Vegetation covered land appears green in the Natural Colour RGB images.
Vegetation cover over land is depicted in green in the Natural Colour RGB. The intense green colour stems from the strong response of the VIS 0.8 micron channel. Vegetated surfaces much stronger reflect solar radiation at 0.8 than at 0.6 microns. This is one of the reasons, this channels combination is called "Natural Colour RGB".
When the vegetation cover is affected by longer drought periods, the former green areas in the RGB image transform to brownish tones. The picture above shows the Iberian peninsula and France in strong green shades in mid April 2013, while the image below shows the Iberian peninsula in mid September 2013. The same transformation can be seen when vegetation is under hibernating conditions and leaves are not photosynthetically active.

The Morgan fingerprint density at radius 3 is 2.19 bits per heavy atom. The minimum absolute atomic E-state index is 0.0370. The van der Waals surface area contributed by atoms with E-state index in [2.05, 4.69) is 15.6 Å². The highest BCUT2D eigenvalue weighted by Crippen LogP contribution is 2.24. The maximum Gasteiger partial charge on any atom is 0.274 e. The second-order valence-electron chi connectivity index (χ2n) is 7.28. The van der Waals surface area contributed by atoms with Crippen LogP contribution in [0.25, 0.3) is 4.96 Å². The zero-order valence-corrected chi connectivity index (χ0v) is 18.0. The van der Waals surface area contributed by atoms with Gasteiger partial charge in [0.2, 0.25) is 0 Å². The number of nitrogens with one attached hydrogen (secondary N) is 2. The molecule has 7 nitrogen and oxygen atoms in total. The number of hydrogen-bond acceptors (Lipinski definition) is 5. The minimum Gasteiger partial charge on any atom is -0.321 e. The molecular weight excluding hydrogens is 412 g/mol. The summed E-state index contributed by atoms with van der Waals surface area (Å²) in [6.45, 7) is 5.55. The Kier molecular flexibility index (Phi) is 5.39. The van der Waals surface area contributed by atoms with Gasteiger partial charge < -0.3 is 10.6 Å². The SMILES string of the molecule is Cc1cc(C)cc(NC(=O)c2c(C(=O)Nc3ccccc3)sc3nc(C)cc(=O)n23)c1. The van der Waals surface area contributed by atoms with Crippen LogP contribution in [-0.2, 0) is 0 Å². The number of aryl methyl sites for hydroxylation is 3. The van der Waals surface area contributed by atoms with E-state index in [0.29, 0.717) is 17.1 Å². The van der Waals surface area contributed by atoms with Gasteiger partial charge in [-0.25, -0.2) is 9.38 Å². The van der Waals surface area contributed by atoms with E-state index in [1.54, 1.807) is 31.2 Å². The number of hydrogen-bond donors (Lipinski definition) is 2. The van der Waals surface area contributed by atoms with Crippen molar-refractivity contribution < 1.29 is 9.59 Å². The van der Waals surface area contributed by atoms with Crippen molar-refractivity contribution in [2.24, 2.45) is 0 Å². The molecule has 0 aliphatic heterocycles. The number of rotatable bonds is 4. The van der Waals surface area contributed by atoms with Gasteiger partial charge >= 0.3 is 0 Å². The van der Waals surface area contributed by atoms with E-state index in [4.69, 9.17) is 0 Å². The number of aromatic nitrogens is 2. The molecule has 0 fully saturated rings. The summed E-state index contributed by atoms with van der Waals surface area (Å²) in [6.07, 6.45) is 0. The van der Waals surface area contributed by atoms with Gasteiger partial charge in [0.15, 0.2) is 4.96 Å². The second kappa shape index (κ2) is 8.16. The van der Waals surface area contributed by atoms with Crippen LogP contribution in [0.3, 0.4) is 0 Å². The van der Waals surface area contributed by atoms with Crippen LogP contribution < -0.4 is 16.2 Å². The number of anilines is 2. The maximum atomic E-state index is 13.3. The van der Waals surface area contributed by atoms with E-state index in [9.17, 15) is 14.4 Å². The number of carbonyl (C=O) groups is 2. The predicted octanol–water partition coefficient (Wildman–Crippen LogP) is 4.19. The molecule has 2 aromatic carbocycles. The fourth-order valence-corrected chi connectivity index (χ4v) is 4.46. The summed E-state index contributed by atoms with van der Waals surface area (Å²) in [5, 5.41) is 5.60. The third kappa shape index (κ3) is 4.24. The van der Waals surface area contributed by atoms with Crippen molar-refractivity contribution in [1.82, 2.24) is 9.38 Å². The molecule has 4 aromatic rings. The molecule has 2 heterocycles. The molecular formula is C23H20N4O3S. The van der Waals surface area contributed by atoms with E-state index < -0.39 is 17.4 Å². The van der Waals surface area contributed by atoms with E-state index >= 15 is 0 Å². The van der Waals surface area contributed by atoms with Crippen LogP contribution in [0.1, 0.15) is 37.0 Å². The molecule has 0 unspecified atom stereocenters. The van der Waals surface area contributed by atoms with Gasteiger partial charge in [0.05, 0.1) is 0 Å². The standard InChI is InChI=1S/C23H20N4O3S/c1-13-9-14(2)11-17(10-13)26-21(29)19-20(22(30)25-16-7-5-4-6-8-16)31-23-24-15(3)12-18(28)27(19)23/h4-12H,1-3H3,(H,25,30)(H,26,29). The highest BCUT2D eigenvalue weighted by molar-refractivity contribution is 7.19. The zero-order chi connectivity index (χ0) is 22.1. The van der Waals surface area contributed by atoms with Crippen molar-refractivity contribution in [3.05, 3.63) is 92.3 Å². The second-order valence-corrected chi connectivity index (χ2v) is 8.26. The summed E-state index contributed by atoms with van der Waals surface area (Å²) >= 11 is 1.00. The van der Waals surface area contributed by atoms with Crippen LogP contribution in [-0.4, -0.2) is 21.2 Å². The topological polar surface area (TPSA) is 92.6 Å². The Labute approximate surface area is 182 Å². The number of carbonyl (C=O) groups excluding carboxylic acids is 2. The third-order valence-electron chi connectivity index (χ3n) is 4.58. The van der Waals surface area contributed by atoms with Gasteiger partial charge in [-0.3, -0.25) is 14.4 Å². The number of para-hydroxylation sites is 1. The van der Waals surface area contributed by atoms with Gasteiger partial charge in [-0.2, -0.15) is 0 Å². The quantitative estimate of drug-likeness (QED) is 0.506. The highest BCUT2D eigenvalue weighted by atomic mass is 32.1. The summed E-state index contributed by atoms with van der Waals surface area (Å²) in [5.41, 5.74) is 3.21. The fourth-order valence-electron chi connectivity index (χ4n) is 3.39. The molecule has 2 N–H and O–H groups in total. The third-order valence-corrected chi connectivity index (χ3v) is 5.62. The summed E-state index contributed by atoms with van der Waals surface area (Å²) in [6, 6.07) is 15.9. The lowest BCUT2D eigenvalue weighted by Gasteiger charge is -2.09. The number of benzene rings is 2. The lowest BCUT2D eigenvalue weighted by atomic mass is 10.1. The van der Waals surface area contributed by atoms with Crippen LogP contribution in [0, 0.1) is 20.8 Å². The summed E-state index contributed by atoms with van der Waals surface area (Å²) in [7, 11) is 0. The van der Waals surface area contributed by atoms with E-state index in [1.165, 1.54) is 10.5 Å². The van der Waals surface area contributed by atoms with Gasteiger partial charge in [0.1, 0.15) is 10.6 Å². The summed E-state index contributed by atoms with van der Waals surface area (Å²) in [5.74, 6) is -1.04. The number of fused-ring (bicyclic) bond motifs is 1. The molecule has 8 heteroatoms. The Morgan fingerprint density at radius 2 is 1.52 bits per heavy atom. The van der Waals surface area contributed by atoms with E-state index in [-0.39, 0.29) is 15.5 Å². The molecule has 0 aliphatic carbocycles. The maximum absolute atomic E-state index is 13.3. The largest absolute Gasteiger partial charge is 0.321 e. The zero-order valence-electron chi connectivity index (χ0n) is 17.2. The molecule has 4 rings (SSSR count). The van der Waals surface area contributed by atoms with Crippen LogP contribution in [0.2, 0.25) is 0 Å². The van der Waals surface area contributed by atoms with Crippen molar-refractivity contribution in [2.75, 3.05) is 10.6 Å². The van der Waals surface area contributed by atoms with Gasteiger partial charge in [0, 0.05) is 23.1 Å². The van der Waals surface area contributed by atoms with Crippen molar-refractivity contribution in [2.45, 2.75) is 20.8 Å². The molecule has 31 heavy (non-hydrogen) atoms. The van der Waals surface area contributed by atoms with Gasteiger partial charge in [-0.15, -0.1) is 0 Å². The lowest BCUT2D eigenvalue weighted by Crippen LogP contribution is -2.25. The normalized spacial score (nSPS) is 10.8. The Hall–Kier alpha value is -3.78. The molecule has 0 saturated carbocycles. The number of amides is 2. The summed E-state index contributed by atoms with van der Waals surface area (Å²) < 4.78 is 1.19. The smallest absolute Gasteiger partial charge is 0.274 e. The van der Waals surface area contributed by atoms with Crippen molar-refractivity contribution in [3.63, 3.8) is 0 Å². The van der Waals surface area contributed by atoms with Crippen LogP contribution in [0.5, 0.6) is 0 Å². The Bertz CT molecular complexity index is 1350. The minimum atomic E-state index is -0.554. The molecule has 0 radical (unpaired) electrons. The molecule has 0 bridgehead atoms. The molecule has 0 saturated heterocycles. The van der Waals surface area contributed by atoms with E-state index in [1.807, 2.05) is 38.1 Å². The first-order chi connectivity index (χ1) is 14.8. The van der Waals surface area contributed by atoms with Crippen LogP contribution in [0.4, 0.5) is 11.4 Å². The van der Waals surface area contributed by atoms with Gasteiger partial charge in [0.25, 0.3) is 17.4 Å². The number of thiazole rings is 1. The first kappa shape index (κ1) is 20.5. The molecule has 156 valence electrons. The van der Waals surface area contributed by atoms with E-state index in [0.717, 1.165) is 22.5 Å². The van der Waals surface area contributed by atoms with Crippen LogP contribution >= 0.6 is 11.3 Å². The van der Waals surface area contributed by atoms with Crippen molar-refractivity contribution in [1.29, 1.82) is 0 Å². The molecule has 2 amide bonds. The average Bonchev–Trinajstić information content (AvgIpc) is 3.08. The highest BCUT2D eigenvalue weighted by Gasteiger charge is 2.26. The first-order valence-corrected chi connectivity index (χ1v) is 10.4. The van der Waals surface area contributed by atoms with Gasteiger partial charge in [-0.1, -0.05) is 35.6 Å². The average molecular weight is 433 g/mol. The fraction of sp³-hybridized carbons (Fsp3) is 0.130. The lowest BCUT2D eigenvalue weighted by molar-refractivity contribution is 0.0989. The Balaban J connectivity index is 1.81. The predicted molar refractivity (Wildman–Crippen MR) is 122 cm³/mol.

A sharp contrast between vegetation and desert is visible in the Nile delta (see image below). The Nile delta with its abundant vegetation appears green in the Natural Colour RGB while the surrounding deserts are red.
Explanation of the colours of vegetated land in the Natural Colour RGB (see also the recipe on the left side):
• Radiation mesured by the SEVIRI instrument of MSG in channel 2 (0.8 micron) is much more intense than radiation measured at 0.6 or 1.6 micrometer. Therefore the green colour beam outbalances the other colour beams for vegetated land surfaces.